• The House Appropriations Committee’s Subcommittee on the Interior, Environment, and Related Agencies held a hearing on the fiscal year 2020 budget request for the U.S. Environmental Protection Agency (EPA). EPA Administrator Andrew Wheeler testified before the Subcommittee, responding to concerns about the policy impacts of a 31 percent budget cut for the agency. Wheeler reportedly stated, “We’re trying to be very creative with what we are doing with the budget, in today’s world where we are trying to tighten our belts across the board.” Subcommittee Chair Betty McCollum (D-Minn.) called the budget request “unrealistic,” suggesting that Congress will reject the proposed cuts.
  • The U.S. Senate voted to reduce the amount of debate time required before confirming executive nominees and federal District Court judges from up to thirty hours to up to only two hours. Speaking from the Senate floor, Minority Leader Chuck Schumer (D-N.Y.) agreed with Senator Amy Klobuchar (D-Minn.) that “two hours for a lifetime appointment with a huge influence on people’s lives is unacceptable.” Majority Leader Mitch McConnell (R-Ky.) responded that the President is “entitled to set up the administration and make it function.”
  • The U.S. Department of Energy published a final rule amending cost sharing for research or development activities under the Energy Policy Act of 2005. Specifically, the rule exempts higher education and nonprofit institutions from the requirement that research entities obtain at least 20 percent of the funding for research or development activities from non-federal sources.
  • The U.S. Fish and Wildlife Service requested public comment on applications to conduct certain activities with endangered species. Among the applicants, the Los Angeles Zoo and Botanical Garden applied for a captive-bred wildlife registration for over 30 endangered species, including the snow leopard, maned wolf, and chimpanzee. The comment deadline is May 1, 2019.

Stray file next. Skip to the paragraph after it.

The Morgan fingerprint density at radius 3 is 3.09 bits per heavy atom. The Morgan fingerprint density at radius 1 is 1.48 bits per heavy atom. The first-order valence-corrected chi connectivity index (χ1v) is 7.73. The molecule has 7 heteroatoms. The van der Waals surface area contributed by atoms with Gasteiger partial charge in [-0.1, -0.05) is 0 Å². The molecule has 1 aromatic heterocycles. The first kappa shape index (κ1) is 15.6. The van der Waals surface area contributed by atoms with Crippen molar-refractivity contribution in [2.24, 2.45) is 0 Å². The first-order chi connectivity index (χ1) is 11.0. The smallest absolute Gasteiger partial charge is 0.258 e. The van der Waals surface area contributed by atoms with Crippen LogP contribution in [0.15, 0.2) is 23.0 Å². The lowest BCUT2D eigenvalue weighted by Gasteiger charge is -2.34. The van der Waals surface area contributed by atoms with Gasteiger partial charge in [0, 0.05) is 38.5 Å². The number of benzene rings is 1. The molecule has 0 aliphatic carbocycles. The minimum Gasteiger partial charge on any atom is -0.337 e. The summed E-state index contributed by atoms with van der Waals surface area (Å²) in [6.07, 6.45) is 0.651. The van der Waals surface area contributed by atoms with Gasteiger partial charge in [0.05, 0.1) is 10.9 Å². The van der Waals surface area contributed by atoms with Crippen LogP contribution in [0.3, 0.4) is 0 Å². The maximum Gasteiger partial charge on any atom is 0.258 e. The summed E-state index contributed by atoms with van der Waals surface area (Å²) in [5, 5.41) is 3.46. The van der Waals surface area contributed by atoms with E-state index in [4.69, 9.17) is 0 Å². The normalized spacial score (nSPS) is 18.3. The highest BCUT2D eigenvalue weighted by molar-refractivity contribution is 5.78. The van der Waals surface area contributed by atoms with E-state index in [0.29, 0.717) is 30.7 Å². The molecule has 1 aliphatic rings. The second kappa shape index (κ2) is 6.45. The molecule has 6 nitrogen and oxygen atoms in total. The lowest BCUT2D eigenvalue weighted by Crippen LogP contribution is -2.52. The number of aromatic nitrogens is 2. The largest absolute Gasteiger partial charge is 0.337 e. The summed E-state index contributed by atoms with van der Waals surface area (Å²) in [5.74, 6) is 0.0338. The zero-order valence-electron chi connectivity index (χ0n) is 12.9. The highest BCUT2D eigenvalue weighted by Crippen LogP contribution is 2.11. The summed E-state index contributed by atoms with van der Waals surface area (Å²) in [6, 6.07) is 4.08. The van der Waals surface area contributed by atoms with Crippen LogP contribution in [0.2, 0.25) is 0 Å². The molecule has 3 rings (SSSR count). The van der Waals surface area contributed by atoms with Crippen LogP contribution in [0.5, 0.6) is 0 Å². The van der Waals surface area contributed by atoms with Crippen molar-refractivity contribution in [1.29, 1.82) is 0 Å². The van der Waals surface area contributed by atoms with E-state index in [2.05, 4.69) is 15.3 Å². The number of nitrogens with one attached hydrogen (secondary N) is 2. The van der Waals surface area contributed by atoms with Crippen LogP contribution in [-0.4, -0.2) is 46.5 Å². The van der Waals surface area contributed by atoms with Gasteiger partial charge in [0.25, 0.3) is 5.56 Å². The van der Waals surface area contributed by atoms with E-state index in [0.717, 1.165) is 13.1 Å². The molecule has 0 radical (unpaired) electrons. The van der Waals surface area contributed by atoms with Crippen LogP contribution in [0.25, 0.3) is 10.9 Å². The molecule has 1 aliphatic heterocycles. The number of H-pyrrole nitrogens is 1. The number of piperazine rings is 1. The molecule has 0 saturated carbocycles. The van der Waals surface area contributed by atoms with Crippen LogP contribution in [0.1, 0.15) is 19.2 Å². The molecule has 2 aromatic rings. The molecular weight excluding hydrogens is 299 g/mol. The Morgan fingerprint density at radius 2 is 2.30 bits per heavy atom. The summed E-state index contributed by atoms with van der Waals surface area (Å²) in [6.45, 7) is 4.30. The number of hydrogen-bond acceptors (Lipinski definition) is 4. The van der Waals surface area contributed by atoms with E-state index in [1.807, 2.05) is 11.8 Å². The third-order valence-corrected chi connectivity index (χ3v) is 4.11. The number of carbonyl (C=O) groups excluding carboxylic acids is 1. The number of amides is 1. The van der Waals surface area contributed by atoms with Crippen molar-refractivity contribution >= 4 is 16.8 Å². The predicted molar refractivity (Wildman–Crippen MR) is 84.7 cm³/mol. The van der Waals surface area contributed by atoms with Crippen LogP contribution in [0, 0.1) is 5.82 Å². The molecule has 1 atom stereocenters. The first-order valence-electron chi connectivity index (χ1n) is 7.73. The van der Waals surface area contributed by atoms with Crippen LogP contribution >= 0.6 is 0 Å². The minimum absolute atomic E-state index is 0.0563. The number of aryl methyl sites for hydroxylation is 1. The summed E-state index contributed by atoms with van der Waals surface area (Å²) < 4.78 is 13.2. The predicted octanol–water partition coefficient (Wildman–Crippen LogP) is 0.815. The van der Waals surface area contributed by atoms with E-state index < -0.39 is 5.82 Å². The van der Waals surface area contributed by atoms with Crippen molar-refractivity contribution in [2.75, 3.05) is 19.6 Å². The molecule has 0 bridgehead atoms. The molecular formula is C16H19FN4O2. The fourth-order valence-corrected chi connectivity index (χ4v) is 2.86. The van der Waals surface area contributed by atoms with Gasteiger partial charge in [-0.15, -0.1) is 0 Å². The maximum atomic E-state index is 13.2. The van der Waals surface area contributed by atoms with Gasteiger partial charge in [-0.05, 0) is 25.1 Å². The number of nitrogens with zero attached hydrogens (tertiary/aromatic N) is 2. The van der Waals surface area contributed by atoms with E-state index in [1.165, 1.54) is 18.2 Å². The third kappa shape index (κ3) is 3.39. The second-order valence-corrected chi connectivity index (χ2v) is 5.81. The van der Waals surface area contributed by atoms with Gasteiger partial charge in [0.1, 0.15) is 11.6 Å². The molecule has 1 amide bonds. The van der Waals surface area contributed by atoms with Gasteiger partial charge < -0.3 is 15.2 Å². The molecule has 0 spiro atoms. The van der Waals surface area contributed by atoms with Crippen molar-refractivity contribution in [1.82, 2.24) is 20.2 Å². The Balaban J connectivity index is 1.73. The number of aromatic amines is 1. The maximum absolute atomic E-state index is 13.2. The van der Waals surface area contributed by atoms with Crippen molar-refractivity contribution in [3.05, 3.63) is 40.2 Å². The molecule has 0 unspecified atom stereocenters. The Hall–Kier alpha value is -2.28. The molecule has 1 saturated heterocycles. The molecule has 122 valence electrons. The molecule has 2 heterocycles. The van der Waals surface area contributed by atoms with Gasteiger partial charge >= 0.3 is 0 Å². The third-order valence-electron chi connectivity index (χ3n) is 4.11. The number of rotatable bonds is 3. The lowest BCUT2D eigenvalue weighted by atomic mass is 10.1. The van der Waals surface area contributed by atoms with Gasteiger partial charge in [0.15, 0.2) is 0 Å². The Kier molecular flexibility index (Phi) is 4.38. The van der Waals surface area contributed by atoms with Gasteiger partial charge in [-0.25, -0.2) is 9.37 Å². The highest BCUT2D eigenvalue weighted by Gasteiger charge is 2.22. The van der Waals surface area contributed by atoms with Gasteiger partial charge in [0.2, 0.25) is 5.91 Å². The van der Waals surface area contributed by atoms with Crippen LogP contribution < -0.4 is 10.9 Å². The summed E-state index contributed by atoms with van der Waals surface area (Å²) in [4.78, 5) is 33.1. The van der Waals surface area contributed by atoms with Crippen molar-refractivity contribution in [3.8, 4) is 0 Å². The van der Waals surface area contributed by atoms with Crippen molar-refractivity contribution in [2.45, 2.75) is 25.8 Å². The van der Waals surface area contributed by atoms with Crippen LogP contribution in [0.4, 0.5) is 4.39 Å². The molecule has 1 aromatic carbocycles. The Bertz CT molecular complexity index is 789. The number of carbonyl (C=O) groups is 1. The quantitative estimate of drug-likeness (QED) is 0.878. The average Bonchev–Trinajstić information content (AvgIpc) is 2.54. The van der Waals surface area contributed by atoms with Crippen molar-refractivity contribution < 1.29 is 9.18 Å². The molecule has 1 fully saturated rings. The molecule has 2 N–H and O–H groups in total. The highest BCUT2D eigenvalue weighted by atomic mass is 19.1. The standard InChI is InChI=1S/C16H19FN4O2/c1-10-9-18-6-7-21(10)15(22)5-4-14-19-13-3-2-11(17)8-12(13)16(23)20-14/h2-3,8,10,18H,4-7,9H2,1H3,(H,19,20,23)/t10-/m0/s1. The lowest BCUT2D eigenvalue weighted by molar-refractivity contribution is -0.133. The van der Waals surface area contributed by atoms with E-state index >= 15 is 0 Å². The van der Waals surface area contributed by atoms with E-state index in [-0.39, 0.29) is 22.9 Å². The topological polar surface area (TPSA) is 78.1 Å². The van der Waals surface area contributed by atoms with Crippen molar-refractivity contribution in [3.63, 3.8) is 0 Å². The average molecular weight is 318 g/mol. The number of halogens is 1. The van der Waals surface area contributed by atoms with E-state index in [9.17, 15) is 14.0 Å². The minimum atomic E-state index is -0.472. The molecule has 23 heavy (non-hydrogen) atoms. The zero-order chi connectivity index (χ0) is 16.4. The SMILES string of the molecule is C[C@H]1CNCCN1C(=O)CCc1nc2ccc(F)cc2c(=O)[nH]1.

• What role does cost-benefit analysis (CBA) play in an era of deregulation? In a recent paper, Daniel Farber of Berkeley Law argued that the Trump Administration’s deregulatory approach has focused entirely on the costs of regulation without consideration of their benefits. Farber suggested that recent procedural changes—such as a proposed EPA rule that would allow the agency to ignore certain relevant evidence in cost-benefit calculations—may signal the declining importance of CBA as the “standard for rational, data-driven decision making.”
  • A recent Columbia Law Review article by George Washington University Law School Professors David Fontana and Naomi Schoenbaum analyzed how the sex-based pregnancy regulations that implement the Family and Medical Leave Act (FMLA) hinder equality. Fontana and Schoenbaum emphasized that FMLA allows childcare exceptions for expectant mothers but excludes protections for expectant fathers who want to participate in caregiving roles. The authors argued that these gendered regulations continue to reinforce the stereotype that women are the primary childcare providers.
  • Congress should consider the implications of expanding the U.S. Copyright Office’s rulemaking authority when considering amendments to the Copyright Act, Joseph P. Liu of Boston College Law School argued in an article for the Berkeley Technology Law Journal. Liu found that, historically, the Copyright Office’s rulemaking power focused on administering statutory licenses and rarely involved issuing substantive rules. Liu highlighted both risks and opportunities in expanding the Office’s regulatory agenda to include more substantive rulemaking. Such an expansion may involve shaping policy in important areas such as fair use, which permits use of copyrighted work for purposes such as research, teaching, and news reporting.